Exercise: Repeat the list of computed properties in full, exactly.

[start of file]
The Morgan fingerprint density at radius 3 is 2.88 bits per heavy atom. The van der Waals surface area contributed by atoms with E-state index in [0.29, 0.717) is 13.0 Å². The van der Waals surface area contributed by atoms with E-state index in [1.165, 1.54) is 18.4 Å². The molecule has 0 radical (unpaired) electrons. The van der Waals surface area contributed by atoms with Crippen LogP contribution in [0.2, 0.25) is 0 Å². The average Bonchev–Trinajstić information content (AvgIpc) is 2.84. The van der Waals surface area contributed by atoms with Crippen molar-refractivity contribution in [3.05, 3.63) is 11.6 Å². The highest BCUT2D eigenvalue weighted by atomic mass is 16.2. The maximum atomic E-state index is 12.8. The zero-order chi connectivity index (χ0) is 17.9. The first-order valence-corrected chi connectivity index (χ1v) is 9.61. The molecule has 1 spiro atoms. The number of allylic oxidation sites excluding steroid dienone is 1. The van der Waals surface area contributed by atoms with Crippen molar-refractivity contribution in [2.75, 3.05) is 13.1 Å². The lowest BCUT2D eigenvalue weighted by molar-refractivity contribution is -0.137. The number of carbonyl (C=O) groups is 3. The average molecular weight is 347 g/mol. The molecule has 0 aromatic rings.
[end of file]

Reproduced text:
The Morgan fingerprint density at radius 3 is 2.88 bits per heavy atom. The van der Waals surface area contributed by atoms with E-state index in [0.29, 0.717) is 13.0 Å². The van der Waals surface area contributed by atoms with E-state index in [1.165, 1.54) is 18.4 Å². The molecule has 0 radical (unpaired) electrons. The van der Waals surface area contributed by atoms with Crippen LogP contribution in [0.2, 0.25) is 0 Å². The average Bonchev–Trinajstić information content (AvgIpc) is 2.84. The van der Waals surface area contributed by atoms with Crippen molar-refractivity contribution in [3.05, 3.63) is 11.6 Å². The highest BCUT2D eigenvalue weighted by atomic mass is 16.2. The maximum atomic E-state index is 12.8. The zero-order chi connectivity index (χ0) is 17.9. The first-order valence-corrected chi connectivity index (χ1v) is 9.61. The molecule has 1 spiro atoms. The number of allylic oxidation sites excluding steroid dienone is 1. The van der Waals surface area contributed by atoms with Crippen molar-refractivity contribution in [2.75, 3.05) is 13.1 Å². The lowest BCUT2D eigenvalue weighted by molar-refractivity contribution is -0.137. The number of carbonyl (C=O) groups is 3. The average molecular weight is 347 g/mol. The molecule has 0 aromatic rings.